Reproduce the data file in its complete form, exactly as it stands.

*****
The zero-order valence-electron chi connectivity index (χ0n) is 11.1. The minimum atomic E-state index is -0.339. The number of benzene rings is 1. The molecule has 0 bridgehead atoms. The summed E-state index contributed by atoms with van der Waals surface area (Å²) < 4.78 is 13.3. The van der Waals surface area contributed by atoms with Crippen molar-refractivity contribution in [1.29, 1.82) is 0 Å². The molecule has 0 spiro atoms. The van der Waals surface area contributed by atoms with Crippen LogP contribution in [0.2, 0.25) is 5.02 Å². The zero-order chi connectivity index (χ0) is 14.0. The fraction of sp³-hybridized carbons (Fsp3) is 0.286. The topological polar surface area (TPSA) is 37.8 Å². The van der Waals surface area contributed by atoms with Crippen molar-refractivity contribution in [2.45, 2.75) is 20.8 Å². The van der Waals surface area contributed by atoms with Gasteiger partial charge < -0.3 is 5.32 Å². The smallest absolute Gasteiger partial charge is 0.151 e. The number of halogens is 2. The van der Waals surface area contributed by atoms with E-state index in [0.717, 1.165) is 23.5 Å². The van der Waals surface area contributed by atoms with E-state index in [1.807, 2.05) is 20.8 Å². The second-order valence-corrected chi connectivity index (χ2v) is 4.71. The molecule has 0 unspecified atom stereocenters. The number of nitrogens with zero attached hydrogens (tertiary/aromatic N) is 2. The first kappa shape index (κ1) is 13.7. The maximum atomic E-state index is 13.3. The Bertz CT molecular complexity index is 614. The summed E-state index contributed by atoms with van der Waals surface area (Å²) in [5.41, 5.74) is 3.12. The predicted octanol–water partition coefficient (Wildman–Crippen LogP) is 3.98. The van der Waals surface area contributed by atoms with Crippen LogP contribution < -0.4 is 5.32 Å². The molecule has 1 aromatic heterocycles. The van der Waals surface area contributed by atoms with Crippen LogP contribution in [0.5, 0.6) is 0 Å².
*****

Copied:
The zero-order valence-electron chi connectivity index (χ0n) is 11.1. The minimum atomic E-state index is -0.339. The number of benzene rings is 1. The molecule has 0 bridgehead atoms. The summed E-state index contributed by atoms with van der Waals surface area (Å²) < 4.78 is 13.3. The van der Waals surface area contributed by atoms with Crippen molar-refractivity contribution in [1.29, 1.82) is 0 Å². The molecule has 0 spiro atoms. The van der Waals surface area contributed by atoms with Crippen LogP contribution in [0.2, 0.25) is 5.02 Å². The zero-order chi connectivity index (χ0) is 14.0. The fraction of sp³-hybridized carbons (Fsp3) is 0.286. The topological polar surface area (TPSA) is 37.8 Å². The van der Waals surface area contributed by atoms with Crippen molar-refractivity contribution in [2.45, 2.75) is 20.8 Å². The van der Waals surface area contributed by atoms with Gasteiger partial charge < -0.3 is 5.32 Å². The smallest absolute Gasteiger partial charge is 0.151 e. The number of halogens is 2. The van der Waals surface area contributed by atoms with E-state index in [0.717, 1.165) is 23.5 Å². The van der Waals surface area contributed by atoms with E-state index in [1.807, 2.05) is 20.8 Å². The second-order valence-corrected chi connectivity index (χ2v) is 4.71. The molecule has 0 unspecified atom stereocenters. The number of nitrogens with zero attached hydrogens (tertiary/aromatic N) is 2. The first kappa shape index (κ1) is 13.7. The maximum atomic E-state index is 13.3. The Bertz CT molecular complexity index is 614. The summed E-state index contributed by atoms with van der Waals surface area (Å²) in [5.41, 5.74) is 3.12. The predicted octanol–water partition coefficient (Wildman–Crippen LogP) is 3.98. The van der Waals surface area contributed by atoms with Crippen LogP contribution < -0.4 is 5.32 Å². The molecule has 1 aromatic heterocycles. The van der Waals surface area contributed by atoms with Crippen LogP contribution in [0.5, 0.6) is 0 Å².